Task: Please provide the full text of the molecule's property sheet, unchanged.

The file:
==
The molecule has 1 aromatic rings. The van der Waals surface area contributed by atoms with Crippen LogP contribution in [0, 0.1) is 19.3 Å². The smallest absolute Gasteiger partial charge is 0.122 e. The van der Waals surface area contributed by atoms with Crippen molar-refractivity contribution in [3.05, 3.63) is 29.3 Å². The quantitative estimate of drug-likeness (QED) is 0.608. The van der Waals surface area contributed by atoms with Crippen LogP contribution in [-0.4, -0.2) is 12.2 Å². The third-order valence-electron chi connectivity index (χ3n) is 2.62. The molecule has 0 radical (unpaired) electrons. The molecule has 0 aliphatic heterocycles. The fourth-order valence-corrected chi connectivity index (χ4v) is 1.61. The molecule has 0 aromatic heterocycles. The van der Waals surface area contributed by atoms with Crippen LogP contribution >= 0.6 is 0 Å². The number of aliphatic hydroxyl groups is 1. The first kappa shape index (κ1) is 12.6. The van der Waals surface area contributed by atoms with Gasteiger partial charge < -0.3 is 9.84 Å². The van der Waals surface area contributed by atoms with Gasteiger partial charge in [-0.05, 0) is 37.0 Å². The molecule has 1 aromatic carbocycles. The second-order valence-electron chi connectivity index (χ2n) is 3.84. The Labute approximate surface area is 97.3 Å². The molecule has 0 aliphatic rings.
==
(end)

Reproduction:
The molecule has 1 aromatic rings. The van der Waals surface area contributed by atoms with Crippen LogP contribution in [0, 0.1) is 19.3 Å². The smallest absolute Gasteiger partial charge is 0.122 e. The van der Waals surface area contributed by atoms with Crippen molar-refractivity contribution in [3.05, 3.63) is 29.3 Å². The quantitative estimate of drug-likeness (QED) is 0.608. The van der Waals surface area contributed by atoms with Crippen LogP contribution in [-0.4, -0.2) is 12.2 Å². The third-order valence-electron chi connectivity index (χ3n) is 2.62. The molecule has 0 radical (unpaired) electrons. The molecule has 0 aliphatic heterocycles. The fourth-order valence-corrected chi connectivity index (χ4v) is 1.61. The molecule has 0 aromatic heterocycles. The van der Waals surface area contributed by atoms with Crippen LogP contribution >= 0.6 is 0 Å². The number of aliphatic hydroxyl groups is 1. The first kappa shape index (κ1) is 12.6. The van der Waals surface area contributed by atoms with Gasteiger partial charge < -0.3 is 9.84 Å². The van der Waals surface area contributed by atoms with Gasteiger partial charge in [-0.05, 0) is 37.0 Å². The molecule has 1 aromatic carbocycles. The second-order valence-electron chi connectivity index (χ2n) is 3.84. The Labute approximate surface area is 97.3 Å². The molecule has 0 aliphatic rings.